Now boys, don't fret. It's okay to collect romance comics.
In the post-war period and into the 1950s, they literally
sold millions of copies per issue. The genre, first drawn by
artistic team of Jack Kirby and Joe Simon, also showcased many
other significant artists, including 1960s and 70s genius
But also just as important, they are maintaining their value
- and collectability - in the comics market. Granted, nothing
in the romance section brings in the dollars today like an Amazing
Fantasy 15, the first Spider-Man, but I challenge anyone to find
a Night Nurse 4 in high grade with a low price tag.
There are a few problems about romance comics, though. They
were so well read that finding a mint copy, especially from the
40s or 50s, could be an onerous task. And because
there were so many titles, be wary of the poorly drawn art and
poorly told stories.
Having the Overstreet Price Guide with you while scouring
romance books is a good way of separating the hot from the homely.
In the 1940s, the comics market weakened as the boys returned
home from fighting in Europe and Asia. Super-heroes were taking
a beating after the war. How could super powered He-Men possibly
settle for bank robbers and mad scientists after defeating the
Axis Powers? Besides, people were a little more sophisticated
and demanded storytelling in their comics.
In the late 1940s and 1950s, comic artists sought other subjects
- such as westerns, crime and sci-fi/horror - to put into the
four-colour funny papers. And if comics are the food of love,
scribble on, dear Jack and Joe.
The comics industry seemed to launch a thousand titles and
the story lines played to the morals of the day. Most of the
time. Stories dealt with heartbreak, conniving men or women trying
to steal hearts and, of course, good girls gone bad and of good
girls struggling to remain wholesome.
It was the powerhouse duo of Kirby and Simon - creators of
Captain America - that created the romance comic genre shortly
after the Second World War. They were working for McFadden Publications
when they made what is believed to be the first romance
comic, My Date, says comics writer Mark Evanier in his book,
Kirby, King of Comics.
There were four editions of My Date under the Hillman Publications
stamp. They were drawn in a humourous vein, but once it hit the
stands, the concept of romance comics shook an industry that
was on shaky ground and looking for new ideas.
Within months, S&K,
as Simon and Kirby are affectionately known in the comics biz,
sold Young Romance to Crestwood Publications Prize Comics.
It was the first real serious romance comic, a title that was
also ground breaking because the creative team kept 50 per cent
To emphasize the sophistication in story content, the subhead
on the Young Romance cover read, Designed for the more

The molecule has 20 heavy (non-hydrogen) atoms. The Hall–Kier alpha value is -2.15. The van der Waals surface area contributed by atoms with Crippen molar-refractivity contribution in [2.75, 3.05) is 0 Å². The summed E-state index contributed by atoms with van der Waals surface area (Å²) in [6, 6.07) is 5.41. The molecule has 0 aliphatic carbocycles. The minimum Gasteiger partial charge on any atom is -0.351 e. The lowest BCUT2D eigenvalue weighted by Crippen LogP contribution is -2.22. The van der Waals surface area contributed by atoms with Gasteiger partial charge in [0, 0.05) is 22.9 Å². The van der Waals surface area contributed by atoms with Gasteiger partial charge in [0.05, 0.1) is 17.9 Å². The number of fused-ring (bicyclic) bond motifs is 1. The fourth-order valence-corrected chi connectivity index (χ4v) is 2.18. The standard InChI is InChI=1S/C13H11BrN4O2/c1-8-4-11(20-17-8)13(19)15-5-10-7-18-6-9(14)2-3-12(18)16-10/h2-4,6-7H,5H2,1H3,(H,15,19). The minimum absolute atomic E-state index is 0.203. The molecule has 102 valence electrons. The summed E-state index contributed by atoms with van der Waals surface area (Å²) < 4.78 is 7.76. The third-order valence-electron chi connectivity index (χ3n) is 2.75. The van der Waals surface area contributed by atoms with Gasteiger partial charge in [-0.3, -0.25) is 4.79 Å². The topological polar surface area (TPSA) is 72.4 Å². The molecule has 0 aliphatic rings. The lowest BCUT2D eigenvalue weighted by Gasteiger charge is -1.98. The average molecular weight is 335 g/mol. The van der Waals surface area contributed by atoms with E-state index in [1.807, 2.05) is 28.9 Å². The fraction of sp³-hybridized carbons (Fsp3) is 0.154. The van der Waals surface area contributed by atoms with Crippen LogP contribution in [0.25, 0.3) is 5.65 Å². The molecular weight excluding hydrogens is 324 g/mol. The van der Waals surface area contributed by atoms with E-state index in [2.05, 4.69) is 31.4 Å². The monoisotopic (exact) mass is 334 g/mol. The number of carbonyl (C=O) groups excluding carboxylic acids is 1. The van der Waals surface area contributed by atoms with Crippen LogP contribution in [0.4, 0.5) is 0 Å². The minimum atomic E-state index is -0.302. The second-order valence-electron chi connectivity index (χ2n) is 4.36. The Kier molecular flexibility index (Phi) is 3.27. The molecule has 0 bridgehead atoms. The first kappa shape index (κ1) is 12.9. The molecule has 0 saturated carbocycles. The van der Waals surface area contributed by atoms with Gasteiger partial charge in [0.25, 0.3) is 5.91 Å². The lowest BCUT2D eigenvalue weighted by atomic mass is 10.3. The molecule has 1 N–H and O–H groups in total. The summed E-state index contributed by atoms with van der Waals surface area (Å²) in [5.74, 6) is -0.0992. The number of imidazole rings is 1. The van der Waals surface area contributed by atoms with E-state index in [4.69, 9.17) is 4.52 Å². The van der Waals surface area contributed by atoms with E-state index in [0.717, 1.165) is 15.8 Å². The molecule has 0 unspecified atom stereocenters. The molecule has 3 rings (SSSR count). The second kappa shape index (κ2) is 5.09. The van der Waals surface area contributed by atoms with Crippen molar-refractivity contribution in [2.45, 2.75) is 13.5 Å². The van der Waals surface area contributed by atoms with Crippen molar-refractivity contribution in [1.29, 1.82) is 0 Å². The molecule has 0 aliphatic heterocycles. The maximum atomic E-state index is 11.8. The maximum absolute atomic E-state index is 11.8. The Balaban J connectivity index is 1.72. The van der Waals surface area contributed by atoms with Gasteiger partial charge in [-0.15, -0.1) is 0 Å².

ADULT Readers of Comics.
The first edition of Young Romance sold more the 90% of its
print run and soon reached a circulation of one million copies.
Let's be clear: Thats one million copies per month. If
success means anything, it means spin-offs and soon Prize and
S&K issued Young Love and the two titles hit two million
Of course, other comics houses responded. Marvel came
up with My Romance, while Fox Features responded with My Life.
The best title had to be E.C.s A Moon, a Girl a
Romance, which was spun out of Moon Girl Fights Crime, and prior
to that, simply Moon Girl.
By 1950, the newsstand was crowded with about 150 romance
comic titles. The romance genre outsold superheroes and the confession
magazines. The genre was also mixed with others, in particular,
westerns. E.C. published Saddle Romances, Superior had G.I. War
Brides and D.C. published Sinister House of Secret Love.
While S&K books are prizes among collectors, the most
sought-after artist of the genre is Matt Baker. His graceful
lines put the ooh in ooh la la.
But alas, all good things
The formula story - mostly written by men - was based on
the American ideal of a middle-class woman whose life was incomplete
without a man, that is, a husband. She almost always got her
man by the last panel.
With the 60s, womens perspectives changed and
so did the concepts of romance, family, and sex. Circulation
fell and romance comics more or less faded from the market by
Women turned away from the genre and the few remaining comic
companies refocused their attention to super-heroes, sci-fi,
swords and sorcery and horror.
Even Night Nurse Linda Carter was brought back as a
supporting character in a super-hero comic.
Let's Talk Comics with Rob Lamberti,
who started collecting comics when the going price was 12 cents
an issue and Peter Parker really was a teenager. He dabbled in
the comic convention circuit in the Toronto area for a while,
but stopped to concentrate on his career as a not-so-mild- mannered
crime reporter for a great metropolitan newspaper, where he hoped
he managed to record a little bit of history the past three decades.